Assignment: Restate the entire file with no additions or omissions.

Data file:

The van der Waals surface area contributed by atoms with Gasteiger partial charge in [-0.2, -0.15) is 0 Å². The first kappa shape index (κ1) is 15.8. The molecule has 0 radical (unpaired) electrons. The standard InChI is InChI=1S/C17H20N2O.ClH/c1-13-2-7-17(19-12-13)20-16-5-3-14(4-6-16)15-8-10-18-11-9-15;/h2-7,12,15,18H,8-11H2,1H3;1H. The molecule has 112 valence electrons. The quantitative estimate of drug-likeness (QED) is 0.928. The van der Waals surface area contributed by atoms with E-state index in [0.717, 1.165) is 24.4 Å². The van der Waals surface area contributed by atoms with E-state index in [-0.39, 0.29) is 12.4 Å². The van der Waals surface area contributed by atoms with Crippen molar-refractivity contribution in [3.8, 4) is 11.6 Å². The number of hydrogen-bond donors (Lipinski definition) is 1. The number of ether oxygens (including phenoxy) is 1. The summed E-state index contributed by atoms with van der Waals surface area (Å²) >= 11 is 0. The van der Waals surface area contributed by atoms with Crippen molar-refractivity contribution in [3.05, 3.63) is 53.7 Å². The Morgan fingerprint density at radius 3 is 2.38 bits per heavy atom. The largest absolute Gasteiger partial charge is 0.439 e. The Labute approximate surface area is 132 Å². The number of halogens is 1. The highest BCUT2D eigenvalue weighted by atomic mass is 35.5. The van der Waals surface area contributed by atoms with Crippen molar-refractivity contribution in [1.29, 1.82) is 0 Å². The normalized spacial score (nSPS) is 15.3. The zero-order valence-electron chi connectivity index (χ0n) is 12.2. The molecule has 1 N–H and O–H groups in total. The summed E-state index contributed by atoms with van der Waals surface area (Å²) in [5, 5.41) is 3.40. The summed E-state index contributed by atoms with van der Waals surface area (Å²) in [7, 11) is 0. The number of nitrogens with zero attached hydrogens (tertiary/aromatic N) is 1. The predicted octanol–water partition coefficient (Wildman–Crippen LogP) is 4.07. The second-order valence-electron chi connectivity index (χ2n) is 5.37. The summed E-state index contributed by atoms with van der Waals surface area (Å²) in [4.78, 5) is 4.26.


The van der Waals surface area contributed by atoms with Gasteiger partial charge in [-0.2, -0.15) is 0 Å². The first kappa shape index (κ1) is 15.8. The molecule has 0 radical (unpaired) electrons. The standard InChI is InChI=1S/C17H20N2O.ClH/c1-13-2-7-17(19-12-13)20-16-5-3-14(4-6-16)15-8-10-18-11-9-15;/h2-7,12,15,18H,8-11H2,1H3;1H. The molecule has 112 valence electrons. The quantitative estimate of drug-likeness (QED) is 0.928. The van der Waals surface area contributed by atoms with E-state index in [0.717, 1.165) is 24.4 Å². The van der Waals surface area contributed by atoms with E-state index in [-0.39, 0.29) is 12.4 Å². The van der Waals surface area contributed by atoms with Crippen molar-refractivity contribution in [3.8, 4) is 11.6 Å². The number of hydrogen-bond donors (Lipinski definition) is 1. The number of ether oxygens (including phenoxy) is 1. The summed E-state index contributed by atoms with van der Waals surface area (Å²) >= 11 is 0. The van der Waals surface area contributed by atoms with Crippen molar-refractivity contribution in [3.05, 3.63) is 53.7 Å². The Morgan fingerprint density at radius 3 is 2.38 bits per heavy atom. The largest absolute Gasteiger partial charge is 0.439 e. The Labute approximate surface area is 132 Å². The number of halogens is 1. The highest BCUT2D eigenvalue weighted by atomic mass is 35.5. The van der Waals surface area contributed by atoms with Crippen molar-refractivity contribution in [1.29, 1.82) is 0 Å². The normalized spacial score (nSPS) is 15.3. The zero-order valence-electron chi connectivity index (χ0n) is 12.2. The molecule has 1 N–H and O–H groups in total. The summed E-state index contributed by atoms with van der Waals surface area (Å²) in [5, 5.41) is 3.40. The summed E-state index contributed by atoms with van der Waals surface area (Å²) in [7, 11) is 0. The number of nitrogens with zero attached hydrogens (tertiary/aromatic N) is 1. The predicted octanol–water partition coefficient (Wildman–Crippen LogP) is 4.07. The second-order valence-electron chi connectivity index (χ2n) is 5.37. The summed E-state index contributed by atoms with van der Waals surface area (Å²) in [4.78, 5) is 4.26.